Born in a small village of Karamsad in Gujarat, Patel’s early education was split between three nearby towns of Nadiad, Petlad and Borsad. It was his early exposure to an unsettled life to which his tough, no nonsense and in some ways even dour demeanour may be attributed. He rose to study law in London, topping his class at the Middle Temple Inn. On his return to India he chose to practice law in Ahmedabad and became a top barrister.
It was Gandhi’s return from South Africa and his extensive tours throughout India rallying the people around the cause of independence that drew Patel into public life. Eventually, he forsook his Britain-influenced lifestyle, including English clothes, for a wholly Indian outlook as defined by Gandhi. Early on, Gandhi saw in Patel a quietly steely resolve and the eagerness to get down to the task of firing up the grassroots. His rise as one of a handful of luminaries of India’s independence movement was not necessarily meteoric but steady and solid.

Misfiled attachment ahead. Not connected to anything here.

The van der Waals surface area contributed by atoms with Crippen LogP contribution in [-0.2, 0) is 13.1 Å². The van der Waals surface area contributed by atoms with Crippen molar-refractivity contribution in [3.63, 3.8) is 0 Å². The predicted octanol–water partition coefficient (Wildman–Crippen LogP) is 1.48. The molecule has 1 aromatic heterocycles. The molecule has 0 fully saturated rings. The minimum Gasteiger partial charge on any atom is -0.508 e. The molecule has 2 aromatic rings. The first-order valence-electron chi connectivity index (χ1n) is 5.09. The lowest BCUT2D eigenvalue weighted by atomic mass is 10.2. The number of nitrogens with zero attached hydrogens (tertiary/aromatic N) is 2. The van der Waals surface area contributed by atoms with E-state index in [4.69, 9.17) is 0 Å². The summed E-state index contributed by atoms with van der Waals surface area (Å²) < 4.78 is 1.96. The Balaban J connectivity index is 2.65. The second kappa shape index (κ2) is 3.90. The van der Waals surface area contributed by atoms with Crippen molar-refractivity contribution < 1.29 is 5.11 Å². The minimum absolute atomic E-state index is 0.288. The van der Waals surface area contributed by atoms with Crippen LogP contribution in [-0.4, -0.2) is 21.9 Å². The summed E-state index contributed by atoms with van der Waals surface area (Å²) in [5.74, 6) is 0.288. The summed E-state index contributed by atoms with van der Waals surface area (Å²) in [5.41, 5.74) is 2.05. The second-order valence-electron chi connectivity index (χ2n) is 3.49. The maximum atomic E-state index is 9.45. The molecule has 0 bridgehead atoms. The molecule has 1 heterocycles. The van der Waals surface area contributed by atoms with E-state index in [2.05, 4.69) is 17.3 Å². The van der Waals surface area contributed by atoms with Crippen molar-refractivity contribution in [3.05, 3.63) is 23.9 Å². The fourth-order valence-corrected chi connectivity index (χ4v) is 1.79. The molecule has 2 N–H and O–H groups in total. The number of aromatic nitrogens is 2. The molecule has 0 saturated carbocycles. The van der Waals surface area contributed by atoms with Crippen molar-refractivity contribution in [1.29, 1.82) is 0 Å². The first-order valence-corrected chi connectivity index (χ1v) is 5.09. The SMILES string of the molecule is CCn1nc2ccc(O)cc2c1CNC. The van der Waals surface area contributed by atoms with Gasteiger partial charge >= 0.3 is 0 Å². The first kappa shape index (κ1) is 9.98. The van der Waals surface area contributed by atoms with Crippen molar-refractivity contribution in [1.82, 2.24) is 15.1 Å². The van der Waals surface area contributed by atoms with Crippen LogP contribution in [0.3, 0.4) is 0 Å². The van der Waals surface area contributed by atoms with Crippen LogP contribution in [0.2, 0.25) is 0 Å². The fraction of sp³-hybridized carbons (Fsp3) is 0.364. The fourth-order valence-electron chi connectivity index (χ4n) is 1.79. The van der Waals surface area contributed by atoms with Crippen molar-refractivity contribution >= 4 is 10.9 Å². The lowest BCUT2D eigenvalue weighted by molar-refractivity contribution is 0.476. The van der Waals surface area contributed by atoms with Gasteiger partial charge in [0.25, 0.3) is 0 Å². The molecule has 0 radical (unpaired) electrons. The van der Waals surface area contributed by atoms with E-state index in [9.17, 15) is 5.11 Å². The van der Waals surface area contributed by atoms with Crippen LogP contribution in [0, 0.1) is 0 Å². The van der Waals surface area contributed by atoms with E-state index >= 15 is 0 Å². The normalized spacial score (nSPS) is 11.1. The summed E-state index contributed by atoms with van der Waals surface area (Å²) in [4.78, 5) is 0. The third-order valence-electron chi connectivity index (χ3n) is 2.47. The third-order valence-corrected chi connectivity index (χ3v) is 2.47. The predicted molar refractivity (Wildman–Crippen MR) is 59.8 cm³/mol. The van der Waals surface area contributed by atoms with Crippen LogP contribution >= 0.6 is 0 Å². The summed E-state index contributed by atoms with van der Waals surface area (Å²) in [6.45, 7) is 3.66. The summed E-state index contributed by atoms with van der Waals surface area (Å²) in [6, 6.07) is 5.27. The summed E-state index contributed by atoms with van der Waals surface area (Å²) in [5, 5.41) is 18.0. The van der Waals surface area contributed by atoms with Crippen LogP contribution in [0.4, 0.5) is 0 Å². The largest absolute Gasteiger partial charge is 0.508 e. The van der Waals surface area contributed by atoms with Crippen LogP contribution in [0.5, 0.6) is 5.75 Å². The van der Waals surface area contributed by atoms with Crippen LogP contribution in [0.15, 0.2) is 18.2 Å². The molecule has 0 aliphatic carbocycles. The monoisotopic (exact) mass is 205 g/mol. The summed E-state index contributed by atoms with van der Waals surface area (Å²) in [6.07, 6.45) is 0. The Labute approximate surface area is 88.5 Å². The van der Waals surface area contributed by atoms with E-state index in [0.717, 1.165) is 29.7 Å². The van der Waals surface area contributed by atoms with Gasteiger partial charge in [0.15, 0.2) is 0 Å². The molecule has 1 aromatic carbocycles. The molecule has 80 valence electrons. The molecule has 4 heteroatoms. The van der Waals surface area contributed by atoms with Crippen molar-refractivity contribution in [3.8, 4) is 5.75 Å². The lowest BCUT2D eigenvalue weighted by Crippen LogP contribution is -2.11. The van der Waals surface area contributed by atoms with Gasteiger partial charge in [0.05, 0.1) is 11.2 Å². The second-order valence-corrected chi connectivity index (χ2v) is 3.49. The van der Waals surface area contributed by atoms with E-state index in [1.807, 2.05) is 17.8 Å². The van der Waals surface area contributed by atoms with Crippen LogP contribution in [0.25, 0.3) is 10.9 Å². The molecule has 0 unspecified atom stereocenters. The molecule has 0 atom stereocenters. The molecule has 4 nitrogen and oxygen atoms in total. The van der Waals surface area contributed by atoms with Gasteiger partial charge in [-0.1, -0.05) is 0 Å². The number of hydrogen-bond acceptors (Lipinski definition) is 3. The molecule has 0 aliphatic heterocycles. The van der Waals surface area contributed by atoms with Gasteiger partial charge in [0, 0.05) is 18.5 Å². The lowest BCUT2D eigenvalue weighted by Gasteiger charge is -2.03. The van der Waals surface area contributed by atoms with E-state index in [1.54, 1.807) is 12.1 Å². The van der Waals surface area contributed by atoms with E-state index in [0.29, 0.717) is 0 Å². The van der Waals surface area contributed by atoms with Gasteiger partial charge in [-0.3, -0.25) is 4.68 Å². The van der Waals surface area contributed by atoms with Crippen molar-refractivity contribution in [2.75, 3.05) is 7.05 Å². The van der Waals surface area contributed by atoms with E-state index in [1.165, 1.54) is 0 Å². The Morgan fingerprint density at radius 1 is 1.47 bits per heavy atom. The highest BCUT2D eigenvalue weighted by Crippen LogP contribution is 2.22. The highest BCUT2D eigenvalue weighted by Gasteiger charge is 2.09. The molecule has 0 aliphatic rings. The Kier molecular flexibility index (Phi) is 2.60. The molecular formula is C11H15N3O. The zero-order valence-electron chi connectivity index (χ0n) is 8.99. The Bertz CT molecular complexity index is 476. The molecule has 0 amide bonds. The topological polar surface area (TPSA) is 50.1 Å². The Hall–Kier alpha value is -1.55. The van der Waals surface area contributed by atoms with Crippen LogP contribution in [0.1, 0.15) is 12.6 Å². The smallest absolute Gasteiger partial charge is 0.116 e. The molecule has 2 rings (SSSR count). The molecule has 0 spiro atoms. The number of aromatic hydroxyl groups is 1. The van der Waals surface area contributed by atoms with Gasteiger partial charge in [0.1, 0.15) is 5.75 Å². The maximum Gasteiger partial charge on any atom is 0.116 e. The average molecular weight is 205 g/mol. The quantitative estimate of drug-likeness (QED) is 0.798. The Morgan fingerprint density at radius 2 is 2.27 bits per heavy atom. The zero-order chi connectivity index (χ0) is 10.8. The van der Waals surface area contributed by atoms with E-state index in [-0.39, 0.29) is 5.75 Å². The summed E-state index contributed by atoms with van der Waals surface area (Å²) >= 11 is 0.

It was a measure of Patel’s personality that both Gandhi and Nehru had extremely high praise for him despite the fact that he often diverged from the former’s saintly renunciation and the latter’s aristocratic urgency. Gandhi called him a colleague who was “most trustworthy, staunch and brave”, while Nehru called him “the builder and consolidator of India…a great captain of our forces in the struggle for freedom…a tower of strength that revived wavering hearts”. By all accounts, Patel was an equal member of the Gandhi-Nehru-Patel triumvirate in his lifetime unlike the often unfounded assertions to the contrary by new generations of politically dogmatic Indians.
There have been frequent speculations about how different India might have turned out had Gandhi chosen Patel over Nehru to be India’s first prime minister but many historians have pointed out that being a near contemporary of Gandhi, he never really saw himself in that role. By the time India became independent and a union of states, the latter thanks in very large measure to Patel, he was already 72 years old compared to Nehru’s 58. Patel died Dec 15, 1950, barely a year after it became an independent republic by adopting a constitution Jan 26. Patel was among key players in the Constituent Assembly of India tasked with framing the constitution. If of all the illustrious leaders of the day, there was someone who was a completely hands-on, nuts and bolts figure, it was Patel.